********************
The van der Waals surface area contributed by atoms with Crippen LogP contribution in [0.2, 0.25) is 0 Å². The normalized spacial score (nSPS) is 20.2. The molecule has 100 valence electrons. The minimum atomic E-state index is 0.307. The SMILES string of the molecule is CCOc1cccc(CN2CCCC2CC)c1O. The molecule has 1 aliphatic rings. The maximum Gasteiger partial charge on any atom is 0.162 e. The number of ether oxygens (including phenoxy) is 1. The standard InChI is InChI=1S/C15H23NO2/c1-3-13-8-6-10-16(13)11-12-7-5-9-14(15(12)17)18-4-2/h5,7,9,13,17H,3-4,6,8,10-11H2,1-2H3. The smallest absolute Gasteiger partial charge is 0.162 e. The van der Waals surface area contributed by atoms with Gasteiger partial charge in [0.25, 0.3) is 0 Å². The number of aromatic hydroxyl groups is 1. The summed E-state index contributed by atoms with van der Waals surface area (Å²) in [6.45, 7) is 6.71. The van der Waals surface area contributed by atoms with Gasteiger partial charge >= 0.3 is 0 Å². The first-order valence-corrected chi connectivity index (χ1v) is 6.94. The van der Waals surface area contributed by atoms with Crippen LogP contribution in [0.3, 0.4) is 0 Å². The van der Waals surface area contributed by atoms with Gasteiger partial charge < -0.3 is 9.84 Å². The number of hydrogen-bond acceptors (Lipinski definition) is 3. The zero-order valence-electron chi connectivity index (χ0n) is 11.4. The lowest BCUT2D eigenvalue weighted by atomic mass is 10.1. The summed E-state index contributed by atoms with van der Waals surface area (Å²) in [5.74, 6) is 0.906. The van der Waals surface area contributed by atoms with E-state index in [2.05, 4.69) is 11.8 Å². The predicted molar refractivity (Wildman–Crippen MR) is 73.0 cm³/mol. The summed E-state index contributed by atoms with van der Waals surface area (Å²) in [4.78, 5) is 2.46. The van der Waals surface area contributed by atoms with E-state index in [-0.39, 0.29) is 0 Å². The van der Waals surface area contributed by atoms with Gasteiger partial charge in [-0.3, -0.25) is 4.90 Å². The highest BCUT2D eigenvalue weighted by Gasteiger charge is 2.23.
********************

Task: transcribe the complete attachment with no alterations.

The van der Waals surface area contributed by atoms with Crippen LogP contribution in [0.2, 0.25) is 0 Å². The normalized spacial score (nSPS) is 20.2. The molecule has 100 valence electrons. The minimum atomic E-state index is 0.307. The SMILES string of the molecule is CCOc1cccc(CN2CCCC2CC)c1O. The molecule has 1 aliphatic rings. The maximum Gasteiger partial charge on any atom is 0.162 e. The number of ether oxygens (including phenoxy) is 1. The standard InChI is InChI=1S/C15H23NO2/c1-3-13-8-6-10-16(13)11-12-7-5-9-14(15(12)17)18-4-2/h5,7,9,13,17H,3-4,6,8,10-11H2,1-2H3. The smallest absolute Gasteiger partial charge is 0.162 e. The van der Waals surface area contributed by atoms with Gasteiger partial charge in [0.25, 0.3) is 0 Å². The number of aromatic hydroxyl groups is 1. The summed E-state index contributed by atoms with van der Waals surface area (Å²) in [6.45, 7) is 6.71. The van der Waals surface area contributed by atoms with Gasteiger partial charge >= 0.3 is 0 Å². The first-order valence-corrected chi connectivity index (χ1v) is 6.94. The van der Waals surface area contributed by atoms with Crippen LogP contribution in [0.3, 0.4) is 0 Å². The van der Waals surface area contributed by atoms with Gasteiger partial charge < -0.3 is 9.84 Å². The number of hydrogen-bond acceptors (Lipinski definition) is 3. The zero-order valence-electron chi connectivity index (χ0n) is 11.4. The lowest BCUT2D eigenvalue weighted by atomic mass is 10.1. The summed E-state index contributed by atoms with van der Waals surface area (Å²) in [5.74, 6) is 0.906. The van der Waals surface area contributed by atoms with E-state index in [2.05, 4.69) is 11.8 Å². The predicted molar refractivity (Wildman–Crippen MR) is 73.0 cm³/mol. The summed E-state index contributed by atoms with van der Waals surface area (Å²) in [4.78, 5) is 2.46. The van der Waals surface area contributed by atoms with E-state index in [-0.39, 0.29) is 0 Å². The van der Waals surface area contributed by atoms with Gasteiger partial charge in [-0.3, -0.25) is 4.90 Å². The highest BCUT2D eigenvalue weighted by Gasteiger charge is 2.23.